Condensed-phase biogenic–anthropogenic interactions with implications for cold cloud formation
Anthropogenic and biogenic gas emissions contribute to the formation of secondary organic aerosol (SOA). When present, soot particles from fossil fuel combustion can acquire a coating of SOA. We investigate SOA–soot biogenic–anthropogenic interactions and their impact on ice nucleation in relation to the particles’ organic phase state. SOA particles were generated from the OH oxidation of naphthalene, α-pinene, longifolene, or isoprene, with or without the presence of sulfate or soot particles. Corresponding particle glass transition (Tg) and full deliquescence relative humidity (FDRH) were estimated using a numerical diffusion model. Longifolene SOA particles are solid-like and all biogenic SOA sulfate mixtures exhibit a core–shell configuration (i.e. a sulfate-rich core coated with SOA). Biogenic SOA with or without sulfate formed ice at conditions expected for homogeneous ice nucleation, in agreement with respective Tg and FDRH. α-pinene SOA coated soot particles nucleated ice above the homogeneous freezing temperature with soot acting as ice nuclei (IN). At lower temperatures the α-pinene SOA coating can be semisolid, inducing ice nucleation. Naphthalene SOA coated soot particles acted as ice nuclei above and below the homogeneous freezing limit, which can be explained by the presence of a highly viscous SOA phase. Our results suggest that biogenic SOA does not play a significant role in mixed-phase cloud formation and the presence of sulfate renders this even less likely. However, anthropogenic SOA may have an enhancing effect on cloud glaciation under mixed-phase and cirrus cloud conditions compared to biogenic SOA that dominate during pre-industrial times or in pristine areas.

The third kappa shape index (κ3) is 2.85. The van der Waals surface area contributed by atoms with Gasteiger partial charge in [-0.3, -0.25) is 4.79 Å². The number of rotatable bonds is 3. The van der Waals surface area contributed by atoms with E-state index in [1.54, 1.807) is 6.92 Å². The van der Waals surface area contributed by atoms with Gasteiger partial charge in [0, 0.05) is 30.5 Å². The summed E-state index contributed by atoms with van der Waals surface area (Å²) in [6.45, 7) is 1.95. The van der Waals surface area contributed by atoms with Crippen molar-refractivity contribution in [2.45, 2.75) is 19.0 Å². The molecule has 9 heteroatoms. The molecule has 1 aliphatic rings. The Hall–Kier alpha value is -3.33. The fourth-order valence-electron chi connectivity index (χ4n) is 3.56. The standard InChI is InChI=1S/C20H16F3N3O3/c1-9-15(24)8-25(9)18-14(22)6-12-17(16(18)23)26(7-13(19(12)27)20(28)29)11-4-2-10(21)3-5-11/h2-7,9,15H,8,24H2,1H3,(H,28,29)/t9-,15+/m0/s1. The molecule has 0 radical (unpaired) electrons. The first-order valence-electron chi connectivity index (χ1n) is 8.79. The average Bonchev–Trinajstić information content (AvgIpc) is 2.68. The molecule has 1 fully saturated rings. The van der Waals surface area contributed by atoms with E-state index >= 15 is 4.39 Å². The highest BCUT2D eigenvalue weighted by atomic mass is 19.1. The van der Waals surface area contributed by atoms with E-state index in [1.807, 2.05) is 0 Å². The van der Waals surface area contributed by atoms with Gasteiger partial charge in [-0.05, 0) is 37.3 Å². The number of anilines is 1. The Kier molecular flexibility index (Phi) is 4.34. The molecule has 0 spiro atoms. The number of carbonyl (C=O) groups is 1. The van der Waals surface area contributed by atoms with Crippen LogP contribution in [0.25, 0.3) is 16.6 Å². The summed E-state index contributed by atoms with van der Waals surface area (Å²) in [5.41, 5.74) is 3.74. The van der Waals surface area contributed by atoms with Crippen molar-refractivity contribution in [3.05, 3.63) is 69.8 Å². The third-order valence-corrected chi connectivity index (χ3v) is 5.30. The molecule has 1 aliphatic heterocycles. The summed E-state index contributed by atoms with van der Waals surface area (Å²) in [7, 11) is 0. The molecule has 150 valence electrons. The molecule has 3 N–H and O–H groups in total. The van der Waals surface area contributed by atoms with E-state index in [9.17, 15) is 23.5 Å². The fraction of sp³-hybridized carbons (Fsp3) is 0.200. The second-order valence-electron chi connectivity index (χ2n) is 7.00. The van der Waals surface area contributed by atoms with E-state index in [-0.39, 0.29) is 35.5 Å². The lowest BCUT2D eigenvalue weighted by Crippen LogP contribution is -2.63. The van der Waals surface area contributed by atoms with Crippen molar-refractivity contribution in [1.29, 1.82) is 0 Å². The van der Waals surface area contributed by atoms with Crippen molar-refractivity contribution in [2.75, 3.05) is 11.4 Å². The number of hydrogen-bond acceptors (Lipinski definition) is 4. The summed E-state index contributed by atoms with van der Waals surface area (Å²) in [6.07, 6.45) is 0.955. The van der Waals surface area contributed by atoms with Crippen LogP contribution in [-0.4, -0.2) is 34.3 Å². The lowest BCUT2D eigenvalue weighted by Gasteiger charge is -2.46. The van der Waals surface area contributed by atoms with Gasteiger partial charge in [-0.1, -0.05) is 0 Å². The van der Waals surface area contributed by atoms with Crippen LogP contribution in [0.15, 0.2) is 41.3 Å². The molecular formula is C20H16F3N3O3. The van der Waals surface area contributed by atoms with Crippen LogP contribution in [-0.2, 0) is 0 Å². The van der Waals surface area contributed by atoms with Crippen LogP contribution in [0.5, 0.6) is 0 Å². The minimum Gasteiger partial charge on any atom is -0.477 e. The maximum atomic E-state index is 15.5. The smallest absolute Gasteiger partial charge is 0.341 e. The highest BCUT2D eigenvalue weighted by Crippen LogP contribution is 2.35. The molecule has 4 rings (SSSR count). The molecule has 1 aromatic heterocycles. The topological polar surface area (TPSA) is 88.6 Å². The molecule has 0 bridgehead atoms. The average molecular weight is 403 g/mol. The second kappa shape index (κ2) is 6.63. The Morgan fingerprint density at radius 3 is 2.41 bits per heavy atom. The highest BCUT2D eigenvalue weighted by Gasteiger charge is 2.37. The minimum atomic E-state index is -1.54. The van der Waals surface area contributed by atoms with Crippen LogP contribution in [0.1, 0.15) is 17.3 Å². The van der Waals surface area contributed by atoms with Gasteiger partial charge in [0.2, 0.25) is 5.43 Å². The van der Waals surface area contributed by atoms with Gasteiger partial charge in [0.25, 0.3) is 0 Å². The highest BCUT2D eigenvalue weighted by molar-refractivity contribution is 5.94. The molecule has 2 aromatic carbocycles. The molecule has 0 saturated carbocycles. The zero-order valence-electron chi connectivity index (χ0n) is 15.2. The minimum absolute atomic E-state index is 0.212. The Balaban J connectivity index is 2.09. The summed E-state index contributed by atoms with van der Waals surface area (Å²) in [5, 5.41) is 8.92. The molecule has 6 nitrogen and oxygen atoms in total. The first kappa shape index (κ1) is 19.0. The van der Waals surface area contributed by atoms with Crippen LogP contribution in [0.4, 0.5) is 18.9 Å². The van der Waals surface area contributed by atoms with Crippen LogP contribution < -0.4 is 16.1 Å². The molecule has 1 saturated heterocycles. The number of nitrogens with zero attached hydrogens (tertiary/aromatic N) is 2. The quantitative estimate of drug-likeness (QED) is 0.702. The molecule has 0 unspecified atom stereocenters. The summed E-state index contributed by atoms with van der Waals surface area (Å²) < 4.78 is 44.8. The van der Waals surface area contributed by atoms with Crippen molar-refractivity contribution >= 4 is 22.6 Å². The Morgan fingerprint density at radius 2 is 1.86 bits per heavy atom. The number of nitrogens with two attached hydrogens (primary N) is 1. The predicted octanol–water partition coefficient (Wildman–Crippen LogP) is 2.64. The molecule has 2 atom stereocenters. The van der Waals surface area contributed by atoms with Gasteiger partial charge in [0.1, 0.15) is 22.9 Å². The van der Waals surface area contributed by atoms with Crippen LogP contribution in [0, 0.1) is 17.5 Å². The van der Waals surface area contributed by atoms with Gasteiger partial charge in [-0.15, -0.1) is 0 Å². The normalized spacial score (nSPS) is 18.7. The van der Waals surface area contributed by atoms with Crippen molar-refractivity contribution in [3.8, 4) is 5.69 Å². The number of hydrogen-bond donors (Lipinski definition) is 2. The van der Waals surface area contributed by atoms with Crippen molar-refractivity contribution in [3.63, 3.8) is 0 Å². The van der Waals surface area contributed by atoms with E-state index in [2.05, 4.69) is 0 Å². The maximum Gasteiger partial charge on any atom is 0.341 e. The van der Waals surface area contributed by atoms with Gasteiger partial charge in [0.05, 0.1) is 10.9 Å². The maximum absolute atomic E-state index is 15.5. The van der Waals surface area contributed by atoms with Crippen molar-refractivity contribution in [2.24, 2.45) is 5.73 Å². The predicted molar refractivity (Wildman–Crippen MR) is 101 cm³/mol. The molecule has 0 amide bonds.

- This article is part of the themed collection: Atmospheric chemistry in the Anthropocene